Hans Zigmund, new director of Gov. Bruce Rauner's Office of Management and Budget, had more explaining to do to three Republican lawmakers.
Since the last Senate Appropriations I & II Committee Hearing in February, lawmakers had just as many questions for Zigmund at the May 9 hearing.
As part of the governor’s fiscal year 2019 budget, there are a number of shifts in pension cost responsibility, according to Zigmund, who said the policy objective is to align the responsibilities to pay for pension costs with government entities that are actually negotiating contracts.
Hans Zigmund | Linkedin
Sen. Dale Righter (R-Mattoon) said the cost-shift proposal is never easy and asked Zigmund what would happen if the General Assembly did nothing.
“What is the dollar amount that the state gives up and where do we find that money,” Righter asked.
Zigmund said that is the billion-dollar question, adding between teacher, university and healthcare cost shifts, as well as other changes, the total amounts to nearly $1.3 billion.
“If we are not going to do those things, then we would want to hear what the proposal is to do something different that finds that $1.3 billion so that we can balance the budget,” Zigmund said.
There needs to be a surplus to pay bills, he added.
Righter wanted to know what areas in the state budget Zigmund would find that type of funding absent the shifts.
The two areas would be education and Medicaid, according to Zigmund
“But the biggest cost sink in government is pensions,” Zigmund said, adding debt on previously issued pension obligation bonds and notes, and present contributions are where all the money is going.
Righter said while the pension bill must be paid, that leaves the Medicaid program open for cuts.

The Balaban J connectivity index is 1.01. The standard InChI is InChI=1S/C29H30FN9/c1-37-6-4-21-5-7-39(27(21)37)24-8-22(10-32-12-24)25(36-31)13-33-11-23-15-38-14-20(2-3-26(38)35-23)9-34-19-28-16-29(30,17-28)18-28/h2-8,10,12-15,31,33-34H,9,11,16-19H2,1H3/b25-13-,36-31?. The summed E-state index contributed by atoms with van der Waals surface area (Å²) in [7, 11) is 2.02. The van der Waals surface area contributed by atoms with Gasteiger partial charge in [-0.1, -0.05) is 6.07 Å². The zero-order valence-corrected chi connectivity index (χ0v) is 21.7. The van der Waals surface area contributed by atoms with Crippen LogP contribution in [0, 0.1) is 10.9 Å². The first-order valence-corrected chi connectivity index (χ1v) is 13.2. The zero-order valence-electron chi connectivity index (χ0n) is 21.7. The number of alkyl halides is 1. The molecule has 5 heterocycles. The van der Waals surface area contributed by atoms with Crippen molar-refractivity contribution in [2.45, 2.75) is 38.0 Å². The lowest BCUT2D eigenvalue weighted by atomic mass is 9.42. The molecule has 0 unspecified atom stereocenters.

“But unless you pass substantive legislation to change the entitlements under the program, then all you are doing is not paying a bill that is going to be due next year, which General Assemblies and governors have been famous for in this state, ” Righter said.
After Righter was told if nothing is done, then the state is going to come up $3 billion short for next year’s budget, Sen. Chapin Rose (R-Mahomet) reminded committee members it was Speaker Michael Madigan (D-Chicago) who started shifting money around.
Sen. Sue Rezin (R-Morris) brought up the economic forecasting nationally as opposed to statewide. She cited stats going back five years, which ultimately showed how Illinois remains 1 percent behind the nation and asked Zigmund why the state is underperforming.
Zigmund said Illinois has a number of negative factors working against it, including the enormous amount of uncertainty around the state budget level, particularly related to property taxes.
“It makes it difficult for people to want to stay in Illinois,” Zigmund said.
Needless to say, if Illinois was bringing in more revenue, the state would be much better off as far as rating higher when it comes to regional and national economic growth, according to Rezin.
"I don't think there is any question," Zigmund said.